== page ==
Ornate exterior of the Malibu Hindu Temple in Calabasas, California

A Day Trip to the Malibu Hindu Temple

Nestled in a peaceful Santa Monica Mountain valley amid vibrant yellow coneflowers, the Malibu Hindu Temple’s calm respite seems a world away from the busy suburbs of LA. Yet this glittering South Asian sanctuary — rising in a tapering white façade punctuated with golden statuettes — lies just a 15-minute drive from Malibu Beach Inn’s stretch of California coast.

A hidden, albeit highly-accessible gem, the Malibu Canyon temple is one of only four of its kind in the United States, its ornate structures bearing stark resemblances to hallowed Hindu sites in India. Purveying an atmosphere of inclusivity to all, it’s the perfect place for even non-Hindus to self-reflect and expand their knowledge of another culture’s faith while witnessing the authentic customs of what is considered the world’s oldest religion.

Plaque at the Malibu Hindu Temple in Calabasas, California

Built in 1981 as a palace of worship for the Hindu god Venkateswara and various other deities, the religious complex has long welcomed the region’s Hindu population and casual visitors alike to experience its beautiful architecture and myriad shrines. Upon first approach to its palm-lined entrance, guests are greeted with a spectacular row of rosebushes sporting vibrant blossoms of white, pink, yellow, and sunset orange — an appropriate primer to the visual splendor waiting just beyond.

After removing their shoes, visitors are invited to climb the steps onto the tiled plaza and explore the temple’s main attraction: an elevated central temple paying homage to the site’s presiding deity, Venkateswara, who represents an iteration of Lord Vishnu. On this consecrated surface, a resident priest in colorful robes can often be seen chanting in Sanskrit and blessing the gold altar as incense burns alongside offerings of fresh fruit and flowers.

Front facade of the Malibu Hindu Temple in Calabasas, California

Much of the worshipping occurs in the temple’s basement level, where the wall’s highest points are lined with large windows to let in ample light. Arranged around the centerpiece shrine of Lord Shiva are multiple blocks with black statues, each one representing a distinct deity to be honored. Among columns of intricately carved stone, Hindu practitioners can sometimes be seen walking slow circles around the subterranean shrines, their hands pressed together as they recite pertinent prayers of veneration beneath massive chandeliers of gold and crystal.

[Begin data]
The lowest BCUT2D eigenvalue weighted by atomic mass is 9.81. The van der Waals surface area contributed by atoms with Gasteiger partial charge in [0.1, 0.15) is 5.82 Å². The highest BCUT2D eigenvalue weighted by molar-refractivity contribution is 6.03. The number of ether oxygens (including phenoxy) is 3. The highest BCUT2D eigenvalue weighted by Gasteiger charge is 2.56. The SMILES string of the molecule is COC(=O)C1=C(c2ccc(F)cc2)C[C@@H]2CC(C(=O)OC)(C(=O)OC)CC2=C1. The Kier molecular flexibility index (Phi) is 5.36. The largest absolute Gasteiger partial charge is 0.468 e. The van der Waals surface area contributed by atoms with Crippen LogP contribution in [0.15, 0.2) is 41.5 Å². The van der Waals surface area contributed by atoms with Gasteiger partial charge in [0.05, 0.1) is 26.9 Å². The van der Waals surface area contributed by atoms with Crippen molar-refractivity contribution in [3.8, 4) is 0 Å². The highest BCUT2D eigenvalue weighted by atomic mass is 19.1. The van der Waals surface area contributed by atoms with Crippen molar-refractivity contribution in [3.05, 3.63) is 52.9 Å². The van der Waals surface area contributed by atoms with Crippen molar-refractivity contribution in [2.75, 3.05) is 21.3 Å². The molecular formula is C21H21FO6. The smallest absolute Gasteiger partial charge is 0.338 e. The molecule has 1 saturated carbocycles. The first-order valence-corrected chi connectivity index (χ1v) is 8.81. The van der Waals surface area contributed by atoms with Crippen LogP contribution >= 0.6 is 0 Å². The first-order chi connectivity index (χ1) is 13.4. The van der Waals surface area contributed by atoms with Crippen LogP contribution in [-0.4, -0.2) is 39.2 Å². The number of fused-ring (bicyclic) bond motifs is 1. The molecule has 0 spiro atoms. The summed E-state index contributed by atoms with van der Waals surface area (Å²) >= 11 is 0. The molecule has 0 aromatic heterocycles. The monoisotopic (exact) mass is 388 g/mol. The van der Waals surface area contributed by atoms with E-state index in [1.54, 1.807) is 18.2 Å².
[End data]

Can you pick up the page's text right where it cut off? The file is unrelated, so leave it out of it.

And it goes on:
Lucky visitors may run into the occasional onsite volunteer, who will eagerly share about the significance of each shrine and its associated history. While touring the temple is always free for guests to enjoy, they can feel free to leave a donation in one of the complex’s receptacles to support its continual upkeep by the Hindu Temple Society of Southern California.

Malibu Hindu Temple side

On the lower level, weekend and holiday guests can also follow the enticing smells of South Indian food wafting from the back hallways, where it is cooked in giant woks. Step into the volunteer-run cafeteria to indulge in exquisite vegetarian offerings such as lemon rice, ralta, and stewed vegetables in curry sauce — all paired with generous servings of spiced chai.

The temple, which has been historically featured in Hollywood productions like Beverly Hills Ninja and Bollywood movies such as Jeans, is also home to regular ceremonies and spiritual gatherings for the Hindu community, as well as the occasional wedding.

To find this serene oasis from Malibu Beach Inn, take the PCH north to Malibu Canyon Road and follow it into the mountains for about 7 miles. Turn right onto Las Virgenes Canyon Road and take another right at the second intersection. The temple’s white brick veneer will soon rise into view on the right. While its extraordinary exterior is especially astounding just after sunrise, nighttime offers another beautiful rendition as the complex radiates with light.

Leave a Reply

Your email address will not be published. Required fields are marked *